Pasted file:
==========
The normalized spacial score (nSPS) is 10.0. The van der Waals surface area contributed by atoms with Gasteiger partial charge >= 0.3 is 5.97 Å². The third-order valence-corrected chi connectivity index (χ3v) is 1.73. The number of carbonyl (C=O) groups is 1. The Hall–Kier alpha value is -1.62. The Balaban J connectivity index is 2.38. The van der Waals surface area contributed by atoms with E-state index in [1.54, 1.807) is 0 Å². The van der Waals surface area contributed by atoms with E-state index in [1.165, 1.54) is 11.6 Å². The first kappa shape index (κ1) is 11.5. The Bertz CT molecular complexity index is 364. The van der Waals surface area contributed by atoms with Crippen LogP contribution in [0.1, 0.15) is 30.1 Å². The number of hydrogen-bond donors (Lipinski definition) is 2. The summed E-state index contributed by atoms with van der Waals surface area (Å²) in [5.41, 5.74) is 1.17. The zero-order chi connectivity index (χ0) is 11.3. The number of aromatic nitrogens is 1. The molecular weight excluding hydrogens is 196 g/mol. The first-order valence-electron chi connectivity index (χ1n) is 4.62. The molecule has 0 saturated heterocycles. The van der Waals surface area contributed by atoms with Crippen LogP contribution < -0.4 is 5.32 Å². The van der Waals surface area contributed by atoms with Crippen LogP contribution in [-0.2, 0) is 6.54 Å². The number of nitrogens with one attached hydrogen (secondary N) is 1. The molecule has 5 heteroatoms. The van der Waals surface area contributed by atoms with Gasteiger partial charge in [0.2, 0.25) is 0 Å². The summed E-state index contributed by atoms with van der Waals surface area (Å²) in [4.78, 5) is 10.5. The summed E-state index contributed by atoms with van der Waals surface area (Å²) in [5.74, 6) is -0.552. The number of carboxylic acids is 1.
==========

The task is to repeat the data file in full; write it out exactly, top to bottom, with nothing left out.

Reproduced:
The normalized spacial score (nSPS) is 10.0. The van der Waals surface area contributed by atoms with Gasteiger partial charge >= 0.3 is 5.97 Å². The third-order valence-corrected chi connectivity index (χ3v) is 1.73. The number of carbonyl (C=O) groups is 1. The Hall–Kier alpha value is -1.62. The Balaban J connectivity index is 2.38. The van der Waals surface area contributed by atoms with E-state index in [1.54, 1.807) is 0 Å². The van der Waals surface area contributed by atoms with E-state index in [1.165, 1.54) is 11.6 Å². The first kappa shape index (κ1) is 11.5. The Bertz CT molecular complexity index is 364. The van der Waals surface area contributed by atoms with Crippen LogP contribution in [0.1, 0.15) is 30.1 Å². The number of hydrogen-bond donors (Lipinski definition) is 2. The summed E-state index contributed by atoms with van der Waals surface area (Å²) in [5.41, 5.74) is 1.17. The zero-order chi connectivity index (χ0) is 11.3. The number of aromatic nitrogens is 1. The molecular weight excluding hydrogens is 196 g/mol. The first-order valence-electron chi connectivity index (χ1n) is 4.62. The molecule has 0 saturated heterocycles. The van der Waals surface area contributed by atoms with Crippen LogP contribution < -0.4 is 5.32 Å². The van der Waals surface area contributed by atoms with Crippen LogP contribution in [-0.2, 0) is 6.54 Å². The number of nitrogens with one attached hydrogen (secondary N) is 1. The molecule has 5 heteroatoms. The van der Waals surface area contributed by atoms with Gasteiger partial charge in [0.2, 0.25) is 0 Å². The summed E-state index contributed by atoms with van der Waals surface area (Å²) in [4.78, 5) is 10.5. The summed E-state index contributed by atoms with van der Waals surface area (Å²) in [5.74, 6) is -0.552. The number of carboxylic acids is 1.